There is so much misinformation about rheumatoid arthritis. Most people are completely ignorant of how severe RA can be. Including many medical professionals. I was once told by a podiatrist that “rheumatoid arthritis is not a serious disease anymore.”
There are a lot of myths that are slowly being dispelled, but a few of my favorites are below:
1) Seronegative RA is milder than seropositive disease.
According to Dr. Jonathan Krant, MD, FACP, CreakyJoints’ Medical Director, this is a common misperception: “The presence of a positive IgM RF correlates mostly with ‘extraarticular’ manifestations of disease (e.g., rheumatoid nodules) than disease severity per se.”
Seropositive RA means you have a positive Rheumatoid Factor (RF). Rheumatoid factors are a group of proteins that are indicative of RA but not diagnostic in and of themselves. Around 20-30% of patients have active RA but no RF in their blood. This is what is termed ‘seronegative’.
Rheumatologists used to believe that seropositive disease was more severe, with poorer prognostic factors, and many still do. As a consequence, patients who are seronegative are often undertreated because of the belief that seronegative disease is milder. It is often harder to get a diagnosis because some doctors still believe that having a negative RF rules out rheumatoid arthritis. Therefore patients are not referred to a rheumatologist and treatment is often delayed, and sometimes withheld completely.
Early, aggressive treatment gives the highest chance of putting disease into remission. Preferably treatment should start within the first six months of symptoms. Dr. Krant notes that rheumatologists frequently initiate therapy with glucocorticoids and DMARDS within the first two weeks, particularly in patients with ‘robust’ disease. Biologics are added at the 6th to 12th week pending response to initial therapy. This is rarely the case with seronegative arthritis because it is not recognized for what it is – rheumatoid arthritis.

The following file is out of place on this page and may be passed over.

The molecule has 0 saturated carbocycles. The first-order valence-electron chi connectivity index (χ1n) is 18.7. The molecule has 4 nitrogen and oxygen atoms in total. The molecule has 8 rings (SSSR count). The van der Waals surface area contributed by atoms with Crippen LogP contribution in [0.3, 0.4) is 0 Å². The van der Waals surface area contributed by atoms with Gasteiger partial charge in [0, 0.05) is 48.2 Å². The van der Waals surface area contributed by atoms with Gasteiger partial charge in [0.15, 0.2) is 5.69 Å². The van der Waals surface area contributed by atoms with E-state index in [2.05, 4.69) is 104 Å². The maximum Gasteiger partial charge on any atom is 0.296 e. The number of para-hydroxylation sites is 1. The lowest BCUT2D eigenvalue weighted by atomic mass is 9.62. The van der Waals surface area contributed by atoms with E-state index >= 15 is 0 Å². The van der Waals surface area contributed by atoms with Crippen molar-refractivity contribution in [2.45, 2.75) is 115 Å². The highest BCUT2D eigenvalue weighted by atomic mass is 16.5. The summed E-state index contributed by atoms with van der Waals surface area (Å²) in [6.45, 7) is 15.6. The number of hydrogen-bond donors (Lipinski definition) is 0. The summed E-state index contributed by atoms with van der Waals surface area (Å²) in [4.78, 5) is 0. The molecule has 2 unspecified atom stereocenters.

And many people with seronegative disease do have active and aggressive arthritis, with persistent, erosive disease.
I am seronegative. It took four GPs before one referred me to a rheumatologist. Although I was in terrible pain and had classic RA symptoms, my first rheumatologist declared my disease ‘mild’ based on my seronegative status.
He was wrong. A year later, looking at my nuclear bone scans and ultrasounds which showed active RA everywhere, he actually apologized to me, for underestimating my disease. The diagnosis is typically clinical, without need for diagnostic imaging (other than plain films, which give a ‘baseline’ portrait of marginal erosions and joint space narrowing)– used to assess the quality of clinical response to therapy.
2) If your acute phase reactants are normal, you don’t have inflammation.
Many doctors are confused by patients presenting with painful joints and describing classic inflammatory arthritis symptoms, but their bloodwork shows normal acute phase reactants (APRs). Acute phase reactants are a class of proteins that are usually elevated when inflammation is present, and normal when there is no inflammation.
The blood tests commonly used to test inflammation levels in arthritis are Erythrocyte Sedimentation Rate (ESR) and C-Reactive Protein (CRP). They are not specific to RA – something as simple as a cold or as serious as cancer can elevate your APRs. Platelets are also markers of acute inflammation – perhaps not as reliable as the CRP or ESR, platelets and fibrinogen also convey a picture of disease activity which complements the clinical assessment (tender and swollen joints, erosions on plain film etc.).